When David S. Goyer writes a screenplay, something like "Batman Begins" could come from that effort. When he's handed directorial reigns, it's "Blade: Trinity." Unfortunately, "The Invisible" is one of those directing efforts I hoped wouldn't come up again for Goyer so soon.
Nick Powell (Justin Chatwin, "War of the Worlds") is a moody high school senior without much love in his life. When he's brutally assaulted by school enforcer and fellow loner Annie (Margarita Levieva), Nick returns to his world as a ghost, although he doesn't know that at first. Unable to communicate with the living, Nick struggles with his new reality, but when he recognizes he might not be dead after all, he looks to Annie, the only person who can sense his presence, to help him recover his body.
To be fair, "The Invisible" wasn't born directly from Goyer's imagination. This is a remake of a 2002 Swedish thriller, giving the filmmaker a clear path on how to conduct business. Goyer has selected the bluer shade of emo to use as a backdrop for the story, filming in deep woods, under gray skies, encouraging his cast to keep their frowns upside down, and relentlessly selling a soundtrack packed to the gills with music to plan a suicide to.
This is a downbeat, bland movie, but instead of taking comfort in the isolation, Goyer lets the clouds inhibit the whole endeavor. "Invisible" sulks around the frame, trusting the potential teen audience will feel some kinship with these bruised characters and their fight to be heard by adults. Employing transparent symbolism and even more attention-hogging lighting, Goyer's visual ideas are simplistic and they undermine the experience. Too much of the film looks like a pharmaceutical commercial, leaving the drama in its own state of otherworldly limbo that is never broken.
The troubles of the film aren't always due to Goyer's helming. "Invisible" is a rather openly muddled scripted effort with little time put into the mystery at the center of the story, or even, at poorly chosen times, simple logic. It can be maddening watching Nick run around doing the exact opposite of what any sensible ghost should be accomplishing when put into his situation. Perhaps this is why Goyer blares a new "hit" song every five minutes - to keep the senses busy while the movie keeps running into walls.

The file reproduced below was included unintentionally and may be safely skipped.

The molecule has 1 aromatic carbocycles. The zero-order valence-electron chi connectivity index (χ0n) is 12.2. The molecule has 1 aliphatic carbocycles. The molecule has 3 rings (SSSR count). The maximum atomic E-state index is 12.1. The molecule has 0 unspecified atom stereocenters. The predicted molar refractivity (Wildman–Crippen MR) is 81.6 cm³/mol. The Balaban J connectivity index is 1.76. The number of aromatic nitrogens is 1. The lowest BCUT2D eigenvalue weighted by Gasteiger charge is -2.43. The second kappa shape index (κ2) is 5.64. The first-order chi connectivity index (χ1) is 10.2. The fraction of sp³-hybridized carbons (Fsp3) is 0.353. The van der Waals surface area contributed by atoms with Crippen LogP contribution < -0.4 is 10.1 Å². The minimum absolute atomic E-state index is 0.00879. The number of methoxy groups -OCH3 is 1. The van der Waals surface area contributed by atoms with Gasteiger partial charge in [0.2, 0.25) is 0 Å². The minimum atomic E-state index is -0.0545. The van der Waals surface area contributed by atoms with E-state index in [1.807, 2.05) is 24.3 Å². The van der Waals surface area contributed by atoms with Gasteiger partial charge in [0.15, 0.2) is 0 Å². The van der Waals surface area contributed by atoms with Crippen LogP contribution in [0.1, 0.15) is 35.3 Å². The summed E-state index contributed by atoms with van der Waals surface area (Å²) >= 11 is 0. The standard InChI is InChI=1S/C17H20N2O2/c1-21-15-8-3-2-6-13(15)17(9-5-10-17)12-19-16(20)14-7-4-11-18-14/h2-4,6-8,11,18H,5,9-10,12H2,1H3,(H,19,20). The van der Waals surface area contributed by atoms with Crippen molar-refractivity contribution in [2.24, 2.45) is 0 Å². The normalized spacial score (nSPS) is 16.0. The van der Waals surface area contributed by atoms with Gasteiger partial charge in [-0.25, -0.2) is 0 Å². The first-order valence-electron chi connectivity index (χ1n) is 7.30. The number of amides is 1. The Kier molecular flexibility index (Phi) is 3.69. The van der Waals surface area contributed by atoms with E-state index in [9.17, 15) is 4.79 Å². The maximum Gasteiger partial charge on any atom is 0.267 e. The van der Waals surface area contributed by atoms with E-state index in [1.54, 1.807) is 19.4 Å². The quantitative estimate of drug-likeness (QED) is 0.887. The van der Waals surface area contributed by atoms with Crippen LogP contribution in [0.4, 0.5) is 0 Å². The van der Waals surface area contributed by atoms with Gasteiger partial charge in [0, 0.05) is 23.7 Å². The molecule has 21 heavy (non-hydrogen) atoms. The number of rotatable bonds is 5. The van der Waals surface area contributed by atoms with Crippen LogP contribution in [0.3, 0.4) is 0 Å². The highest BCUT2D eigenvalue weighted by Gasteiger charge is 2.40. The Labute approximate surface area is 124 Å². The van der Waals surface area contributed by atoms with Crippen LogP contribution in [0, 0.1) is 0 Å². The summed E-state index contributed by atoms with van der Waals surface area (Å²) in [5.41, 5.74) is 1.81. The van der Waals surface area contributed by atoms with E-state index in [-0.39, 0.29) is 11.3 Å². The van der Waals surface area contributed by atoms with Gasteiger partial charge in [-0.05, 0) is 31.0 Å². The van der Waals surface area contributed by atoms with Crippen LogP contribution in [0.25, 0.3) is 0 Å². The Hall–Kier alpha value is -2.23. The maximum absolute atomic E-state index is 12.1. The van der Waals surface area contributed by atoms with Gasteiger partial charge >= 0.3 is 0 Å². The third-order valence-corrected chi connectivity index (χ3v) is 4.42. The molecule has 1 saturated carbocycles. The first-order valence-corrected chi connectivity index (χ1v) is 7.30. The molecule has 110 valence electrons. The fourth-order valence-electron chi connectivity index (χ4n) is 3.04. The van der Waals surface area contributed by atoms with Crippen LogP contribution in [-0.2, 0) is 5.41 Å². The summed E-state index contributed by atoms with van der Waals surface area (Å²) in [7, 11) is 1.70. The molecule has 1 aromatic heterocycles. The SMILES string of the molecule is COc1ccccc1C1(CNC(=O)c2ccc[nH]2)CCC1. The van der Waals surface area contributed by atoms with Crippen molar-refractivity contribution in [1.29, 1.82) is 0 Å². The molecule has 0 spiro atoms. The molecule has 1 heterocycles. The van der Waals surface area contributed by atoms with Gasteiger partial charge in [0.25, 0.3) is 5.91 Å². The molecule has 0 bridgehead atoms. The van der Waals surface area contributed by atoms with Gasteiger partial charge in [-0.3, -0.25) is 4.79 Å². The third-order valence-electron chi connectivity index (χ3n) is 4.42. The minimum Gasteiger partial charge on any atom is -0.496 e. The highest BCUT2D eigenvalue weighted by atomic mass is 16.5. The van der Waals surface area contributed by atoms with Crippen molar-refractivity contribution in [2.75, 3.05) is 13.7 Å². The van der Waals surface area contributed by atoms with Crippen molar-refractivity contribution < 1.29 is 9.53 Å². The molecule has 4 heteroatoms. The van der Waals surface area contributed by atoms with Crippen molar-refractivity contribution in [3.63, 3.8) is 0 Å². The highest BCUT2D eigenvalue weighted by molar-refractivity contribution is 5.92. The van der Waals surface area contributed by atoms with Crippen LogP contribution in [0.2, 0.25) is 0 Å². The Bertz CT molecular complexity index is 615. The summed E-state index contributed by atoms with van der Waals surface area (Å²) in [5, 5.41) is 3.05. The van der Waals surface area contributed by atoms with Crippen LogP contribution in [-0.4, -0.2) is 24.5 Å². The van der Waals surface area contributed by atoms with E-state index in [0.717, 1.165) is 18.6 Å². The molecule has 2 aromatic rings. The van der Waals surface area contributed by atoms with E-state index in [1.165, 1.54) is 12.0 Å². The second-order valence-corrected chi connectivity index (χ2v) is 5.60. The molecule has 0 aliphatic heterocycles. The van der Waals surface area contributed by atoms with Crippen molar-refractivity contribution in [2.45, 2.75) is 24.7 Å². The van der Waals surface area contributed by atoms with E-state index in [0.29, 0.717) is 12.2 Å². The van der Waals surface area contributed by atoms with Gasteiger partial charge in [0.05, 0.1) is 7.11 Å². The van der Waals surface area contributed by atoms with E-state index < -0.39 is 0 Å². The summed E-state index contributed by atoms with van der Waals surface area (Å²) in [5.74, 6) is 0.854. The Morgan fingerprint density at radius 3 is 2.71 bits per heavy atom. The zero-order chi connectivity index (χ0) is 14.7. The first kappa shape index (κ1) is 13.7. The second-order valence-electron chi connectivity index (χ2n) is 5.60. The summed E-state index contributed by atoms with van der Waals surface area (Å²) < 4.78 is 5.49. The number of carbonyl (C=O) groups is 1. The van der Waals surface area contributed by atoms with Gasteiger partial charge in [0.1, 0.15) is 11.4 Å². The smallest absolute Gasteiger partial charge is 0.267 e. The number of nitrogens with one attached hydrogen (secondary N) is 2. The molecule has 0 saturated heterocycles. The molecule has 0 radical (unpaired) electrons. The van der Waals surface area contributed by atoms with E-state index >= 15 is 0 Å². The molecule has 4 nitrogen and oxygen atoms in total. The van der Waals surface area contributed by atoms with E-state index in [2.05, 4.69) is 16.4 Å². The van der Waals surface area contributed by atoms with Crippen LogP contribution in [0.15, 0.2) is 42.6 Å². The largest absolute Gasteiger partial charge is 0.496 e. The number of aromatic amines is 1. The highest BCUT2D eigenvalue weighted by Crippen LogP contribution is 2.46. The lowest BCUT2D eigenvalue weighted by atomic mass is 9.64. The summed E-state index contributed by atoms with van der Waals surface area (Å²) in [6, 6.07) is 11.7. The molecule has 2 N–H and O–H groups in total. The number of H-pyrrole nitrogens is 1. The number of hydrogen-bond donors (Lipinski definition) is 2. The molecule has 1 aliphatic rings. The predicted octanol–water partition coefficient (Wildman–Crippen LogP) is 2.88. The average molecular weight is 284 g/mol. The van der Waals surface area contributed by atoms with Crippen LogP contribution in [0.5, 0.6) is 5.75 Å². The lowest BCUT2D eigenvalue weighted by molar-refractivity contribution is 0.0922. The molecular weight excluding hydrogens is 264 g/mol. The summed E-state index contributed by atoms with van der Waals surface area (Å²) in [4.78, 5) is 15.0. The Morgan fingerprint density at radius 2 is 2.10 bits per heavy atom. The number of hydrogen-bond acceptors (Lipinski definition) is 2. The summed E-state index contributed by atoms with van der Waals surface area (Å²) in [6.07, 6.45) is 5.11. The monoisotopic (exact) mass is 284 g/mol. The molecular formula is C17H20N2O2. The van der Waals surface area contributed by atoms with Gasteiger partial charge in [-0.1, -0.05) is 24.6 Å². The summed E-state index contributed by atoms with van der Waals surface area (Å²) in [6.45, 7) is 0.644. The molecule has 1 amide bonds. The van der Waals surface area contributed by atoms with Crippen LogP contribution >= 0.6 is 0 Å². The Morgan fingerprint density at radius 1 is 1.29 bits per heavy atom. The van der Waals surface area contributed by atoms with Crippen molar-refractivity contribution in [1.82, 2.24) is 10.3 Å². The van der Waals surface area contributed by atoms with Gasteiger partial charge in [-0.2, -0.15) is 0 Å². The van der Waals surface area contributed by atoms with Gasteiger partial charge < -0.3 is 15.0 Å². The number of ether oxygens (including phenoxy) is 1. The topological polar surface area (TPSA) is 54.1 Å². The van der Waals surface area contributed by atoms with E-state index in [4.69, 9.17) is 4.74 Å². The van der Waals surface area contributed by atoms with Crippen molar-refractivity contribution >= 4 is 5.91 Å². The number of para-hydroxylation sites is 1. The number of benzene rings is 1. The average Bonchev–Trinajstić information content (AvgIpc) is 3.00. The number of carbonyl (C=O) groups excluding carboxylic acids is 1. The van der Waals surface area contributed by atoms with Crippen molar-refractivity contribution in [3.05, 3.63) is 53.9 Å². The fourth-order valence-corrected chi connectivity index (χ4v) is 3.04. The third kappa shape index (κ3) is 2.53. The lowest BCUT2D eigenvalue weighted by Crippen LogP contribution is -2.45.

If anything sums up the flat-tire directorial effort of the picture, it's the casting of Levieva as Annie. A character written as a thief and general pedestrian overpass bruiser, the actress is two prayers away from five feet in height and couldn't be over 90 pounds if you paid her. You see, this is why nobody likes when Goyer directs a feature film. The actress was clearly cast for her looks, not physical stature (annoyingly, she often acts through her lengthy hair), and the same goes for Chatwin, who spends a great deal of his role all yelly, trying new acting tics on for size. "Invisible" asks the viewer to spend over 100 minutes caring about these people, but without guidance behind the camera and raw talent in front, the film becomes quite a compelling tug of war between snores and unintentional laughs.
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